For an entrepreneur, making mistakes is an inevitable part of starting your own business. This is because innovation requires experimentation, which goes hand-in-hand with risk. If you are not taking risks and making mistakes, your business is probably in trouble.
This is according to Bradley Porter, CEO and Founder of Flexible Workspace who says that while there many inevitable challenges including assets, inventory and infrastructure considerations, there are a couple of common warning signs, entrepreneurs should take heed of to avoid failure.
1. A shoddy Business Plan
The business plan is the foundation of any business. A solid business plan is one of the most important steps in laying the groundwork for future success. It sets parameters for unnecessary spending but allows space for flexibility and ad-hoc decisions. Don’t make the mistake of avoid this process from the outset.
2. Avoiding Risks
Many first-time entrepreneurs will unconsciously avoid risk because they are afraid to think big. This is a mistake. Stepping away from challenges will only do your business harm. If your idea is good, you will have competition. Competitors are a sign that you’re doing something right, so keep going.
3. Being stubborn about your Idea
During a business start-up, the company may need to change direction and the entrepreneur needs to be open to this. A new market opportunity may come to light that could benefit the business and the key to survival is being flexible and adapting to these changes. Deviating from initial plans shouldn’t be seen as adapting to failure, but rather embracing an opportunity. Constantly ask yourself questions about your customers’ needs and whether you are satisfying them.
4. Ignoring Strong Criticism
There will be people who will tell you things about your business that you don’t want to hear, and you should listen to them. Often, entrepreneurs are so passionate about their ideas that they fail to realise that they are actually targeting the wrong market. There will always be people who know more than you do so listen to criticism and learn from it. Being accountable means that you take responsibility for when things go well and when they don’t.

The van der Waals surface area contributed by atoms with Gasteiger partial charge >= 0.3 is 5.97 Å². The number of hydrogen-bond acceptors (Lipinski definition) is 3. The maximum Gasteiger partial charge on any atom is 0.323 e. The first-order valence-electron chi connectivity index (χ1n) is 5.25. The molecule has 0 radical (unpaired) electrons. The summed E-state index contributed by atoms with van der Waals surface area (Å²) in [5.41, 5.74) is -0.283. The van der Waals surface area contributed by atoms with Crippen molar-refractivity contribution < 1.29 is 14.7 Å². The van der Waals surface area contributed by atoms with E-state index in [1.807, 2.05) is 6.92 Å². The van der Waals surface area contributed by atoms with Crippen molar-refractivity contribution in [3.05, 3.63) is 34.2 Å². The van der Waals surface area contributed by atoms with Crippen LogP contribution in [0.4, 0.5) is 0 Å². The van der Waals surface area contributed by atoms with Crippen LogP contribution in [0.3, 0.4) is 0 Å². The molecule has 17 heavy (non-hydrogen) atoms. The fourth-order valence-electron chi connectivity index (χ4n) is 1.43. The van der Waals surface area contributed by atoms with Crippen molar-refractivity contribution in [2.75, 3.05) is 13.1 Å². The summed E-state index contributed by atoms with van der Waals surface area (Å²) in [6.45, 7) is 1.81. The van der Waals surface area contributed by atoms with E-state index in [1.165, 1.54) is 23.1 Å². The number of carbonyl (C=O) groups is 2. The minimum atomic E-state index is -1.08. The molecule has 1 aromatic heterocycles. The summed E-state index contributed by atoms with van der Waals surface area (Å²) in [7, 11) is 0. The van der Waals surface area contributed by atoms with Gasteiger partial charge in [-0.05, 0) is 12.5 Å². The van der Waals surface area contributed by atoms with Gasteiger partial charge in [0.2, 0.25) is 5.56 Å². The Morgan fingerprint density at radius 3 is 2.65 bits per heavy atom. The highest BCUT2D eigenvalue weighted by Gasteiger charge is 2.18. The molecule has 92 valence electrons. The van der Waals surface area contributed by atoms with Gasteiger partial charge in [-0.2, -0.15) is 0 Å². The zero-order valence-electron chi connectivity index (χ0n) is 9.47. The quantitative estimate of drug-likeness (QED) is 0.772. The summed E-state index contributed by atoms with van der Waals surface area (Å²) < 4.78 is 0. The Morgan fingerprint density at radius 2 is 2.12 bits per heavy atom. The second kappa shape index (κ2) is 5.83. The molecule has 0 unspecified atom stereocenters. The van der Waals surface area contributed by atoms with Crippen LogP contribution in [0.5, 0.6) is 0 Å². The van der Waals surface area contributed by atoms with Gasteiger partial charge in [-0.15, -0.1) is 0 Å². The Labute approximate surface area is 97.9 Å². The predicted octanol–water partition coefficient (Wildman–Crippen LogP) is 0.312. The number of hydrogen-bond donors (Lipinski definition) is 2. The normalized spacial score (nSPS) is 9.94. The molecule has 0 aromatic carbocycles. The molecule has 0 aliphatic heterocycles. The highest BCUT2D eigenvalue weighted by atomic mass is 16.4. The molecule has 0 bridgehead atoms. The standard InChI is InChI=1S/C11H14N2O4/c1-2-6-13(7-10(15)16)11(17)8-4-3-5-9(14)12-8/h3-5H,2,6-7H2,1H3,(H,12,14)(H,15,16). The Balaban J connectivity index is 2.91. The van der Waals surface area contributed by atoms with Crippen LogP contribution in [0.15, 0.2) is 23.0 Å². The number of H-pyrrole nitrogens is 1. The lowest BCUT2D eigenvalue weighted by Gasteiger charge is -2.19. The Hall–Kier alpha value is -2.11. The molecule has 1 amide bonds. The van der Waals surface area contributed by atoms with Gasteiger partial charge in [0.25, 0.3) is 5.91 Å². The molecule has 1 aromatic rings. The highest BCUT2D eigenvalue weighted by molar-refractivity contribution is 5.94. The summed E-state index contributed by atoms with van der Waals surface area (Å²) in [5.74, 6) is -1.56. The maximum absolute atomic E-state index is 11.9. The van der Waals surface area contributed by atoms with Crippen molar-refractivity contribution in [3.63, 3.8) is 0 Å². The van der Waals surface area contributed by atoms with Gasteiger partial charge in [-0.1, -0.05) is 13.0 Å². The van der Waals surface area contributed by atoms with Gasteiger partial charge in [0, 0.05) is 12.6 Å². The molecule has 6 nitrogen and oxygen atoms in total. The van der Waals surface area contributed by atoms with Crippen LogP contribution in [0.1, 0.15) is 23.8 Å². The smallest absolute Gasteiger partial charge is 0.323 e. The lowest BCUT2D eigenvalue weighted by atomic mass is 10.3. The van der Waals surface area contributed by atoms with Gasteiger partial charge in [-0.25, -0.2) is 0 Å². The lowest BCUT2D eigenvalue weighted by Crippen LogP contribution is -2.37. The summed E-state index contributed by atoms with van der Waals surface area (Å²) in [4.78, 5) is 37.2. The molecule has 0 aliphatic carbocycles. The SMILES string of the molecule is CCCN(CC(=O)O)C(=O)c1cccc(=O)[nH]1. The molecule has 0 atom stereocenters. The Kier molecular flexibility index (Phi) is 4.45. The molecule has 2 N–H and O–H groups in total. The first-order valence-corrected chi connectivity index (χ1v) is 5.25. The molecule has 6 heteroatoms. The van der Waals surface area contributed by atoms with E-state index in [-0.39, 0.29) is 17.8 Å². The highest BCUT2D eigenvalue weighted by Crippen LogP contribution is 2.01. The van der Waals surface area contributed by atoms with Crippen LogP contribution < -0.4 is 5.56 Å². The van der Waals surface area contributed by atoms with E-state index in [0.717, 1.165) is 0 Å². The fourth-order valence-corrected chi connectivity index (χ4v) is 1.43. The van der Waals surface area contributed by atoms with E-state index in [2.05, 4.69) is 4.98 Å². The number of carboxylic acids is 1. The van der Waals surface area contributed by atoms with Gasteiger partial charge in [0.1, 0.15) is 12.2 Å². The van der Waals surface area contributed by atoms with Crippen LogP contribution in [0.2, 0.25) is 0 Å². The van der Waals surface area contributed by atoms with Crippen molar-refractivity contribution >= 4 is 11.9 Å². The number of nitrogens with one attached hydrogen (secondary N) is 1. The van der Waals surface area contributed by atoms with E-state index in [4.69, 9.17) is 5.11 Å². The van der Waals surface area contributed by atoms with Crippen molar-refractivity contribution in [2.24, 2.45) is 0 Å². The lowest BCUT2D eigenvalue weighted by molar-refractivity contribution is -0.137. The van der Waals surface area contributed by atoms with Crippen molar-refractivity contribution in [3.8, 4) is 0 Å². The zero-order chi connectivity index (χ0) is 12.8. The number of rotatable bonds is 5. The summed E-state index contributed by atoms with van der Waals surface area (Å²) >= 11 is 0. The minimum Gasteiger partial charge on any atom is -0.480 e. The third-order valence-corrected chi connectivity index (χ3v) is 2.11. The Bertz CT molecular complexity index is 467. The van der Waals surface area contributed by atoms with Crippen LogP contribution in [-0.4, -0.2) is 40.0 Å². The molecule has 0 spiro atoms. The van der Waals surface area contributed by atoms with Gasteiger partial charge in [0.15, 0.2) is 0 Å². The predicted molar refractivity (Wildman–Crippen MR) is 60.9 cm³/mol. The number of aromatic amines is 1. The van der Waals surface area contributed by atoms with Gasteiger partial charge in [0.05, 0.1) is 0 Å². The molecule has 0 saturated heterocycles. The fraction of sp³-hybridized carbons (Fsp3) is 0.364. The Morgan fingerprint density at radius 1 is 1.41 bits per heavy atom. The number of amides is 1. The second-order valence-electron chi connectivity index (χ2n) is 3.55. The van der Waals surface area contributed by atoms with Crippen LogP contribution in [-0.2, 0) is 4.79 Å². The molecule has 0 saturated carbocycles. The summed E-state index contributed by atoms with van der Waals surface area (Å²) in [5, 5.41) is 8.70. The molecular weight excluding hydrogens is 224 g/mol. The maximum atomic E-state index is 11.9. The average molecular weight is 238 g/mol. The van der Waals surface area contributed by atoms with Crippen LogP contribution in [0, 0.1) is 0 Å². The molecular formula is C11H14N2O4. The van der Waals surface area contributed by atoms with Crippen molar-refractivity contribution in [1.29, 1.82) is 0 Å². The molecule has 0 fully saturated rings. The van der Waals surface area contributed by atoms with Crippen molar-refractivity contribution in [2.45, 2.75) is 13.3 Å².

5. Giving It Your All, Financially
Small business owners may think it’s their duty to pour all their resources into financing their business. However, this isn’t the case. Don’t spend money on unnecessary things and run out of cash. You have already sacrificed sleep, career opportunities and your sanity in order to get your business off the ground. The business is meant to work for you so at best you should be able to earn a market related salary and at worst a modest salary while the company grows.
6. Skimping on Market Research
Market research is a fundamental stage of starting a business. Skipping research, ignoring the results or forecasting off inaccurate data is a sure-fire way to fail before you’ve begun. It’s easy to confuse a good idea for a good business. The only way to turn a good idea into a great business is by executing it, and execution requires market research. Don’t be rigid and take heed of the findings. Research is where the golden nuggets of opportunity are found.
Starting a business is a risky venture and mistakes are inevitable. The key is being open to change and learning along the way. “Before you do anything, find out if consumers actually want your product or service,” says Porter. “Too many entrepreneurs come up with an idea and try and make it fit the market. Rather ask what consumers truly need, figure out the optimal way to deliver it to them and then go get your first client.” he concludes.
By Brad Porter